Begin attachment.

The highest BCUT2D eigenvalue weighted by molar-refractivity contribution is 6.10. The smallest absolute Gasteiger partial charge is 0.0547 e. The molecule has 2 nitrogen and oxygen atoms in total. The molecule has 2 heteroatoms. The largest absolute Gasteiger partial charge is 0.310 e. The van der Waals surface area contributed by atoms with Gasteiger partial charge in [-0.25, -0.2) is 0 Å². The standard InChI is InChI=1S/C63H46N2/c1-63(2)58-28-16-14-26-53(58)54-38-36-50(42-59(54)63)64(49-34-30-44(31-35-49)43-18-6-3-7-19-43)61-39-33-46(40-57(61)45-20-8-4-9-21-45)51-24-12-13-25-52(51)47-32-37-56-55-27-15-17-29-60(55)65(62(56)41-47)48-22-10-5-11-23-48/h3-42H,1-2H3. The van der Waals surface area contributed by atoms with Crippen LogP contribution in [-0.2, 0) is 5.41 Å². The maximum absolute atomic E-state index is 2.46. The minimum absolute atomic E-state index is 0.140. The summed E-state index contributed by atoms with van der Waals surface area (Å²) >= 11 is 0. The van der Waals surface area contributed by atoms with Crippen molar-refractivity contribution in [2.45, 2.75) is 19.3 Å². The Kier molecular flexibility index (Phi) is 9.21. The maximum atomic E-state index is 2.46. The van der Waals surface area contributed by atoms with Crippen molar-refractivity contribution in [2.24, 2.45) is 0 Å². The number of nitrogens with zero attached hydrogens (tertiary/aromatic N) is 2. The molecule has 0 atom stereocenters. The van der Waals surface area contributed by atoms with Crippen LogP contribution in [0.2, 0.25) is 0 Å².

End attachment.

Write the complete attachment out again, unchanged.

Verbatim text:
The highest BCUT2D eigenvalue weighted by molar-refractivity contribution is 6.10. The smallest absolute Gasteiger partial charge is 0.0547 e. The molecule has 2 nitrogen and oxygen atoms in total. The molecule has 2 heteroatoms. The largest absolute Gasteiger partial charge is 0.310 e. The van der Waals surface area contributed by atoms with Gasteiger partial charge in [-0.25, -0.2) is 0 Å². The standard InChI is InChI=1S/C63H46N2/c1-63(2)58-28-16-14-26-53(58)54-38-36-50(42-59(54)63)64(49-34-30-44(31-35-49)43-18-6-3-7-19-43)61-39-33-46(40-57(61)45-20-8-4-9-21-45)51-24-12-13-25-52(51)47-32-37-56-55-27-15-17-29-60(55)65(62(56)41-47)48-22-10-5-11-23-48/h3-42H,1-2H3. The van der Waals surface area contributed by atoms with Crippen LogP contribution in [-0.2, 0) is 5.41 Å². The maximum absolute atomic E-state index is 2.46. The minimum absolute atomic E-state index is 0.140. The summed E-state index contributed by atoms with van der Waals surface area (Å²) >= 11 is 0. The van der Waals surface area contributed by atoms with Crippen molar-refractivity contribution in [2.45, 2.75) is 19.3 Å². The Kier molecular flexibility index (Phi) is 9.21. The maximum atomic E-state index is 2.46. The van der Waals surface area contributed by atoms with Crippen molar-refractivity contribution in [2.24, 2.45) is 0 Å². The number of nitrogens with zero attached hydrogens (tertiary/aromatic N) is 2. The molecule has 0 atom stereocenters. The van der Waals surface area contributed by atoms with Crippen LogP contribution in [0.2, 0.25) is 0 Å².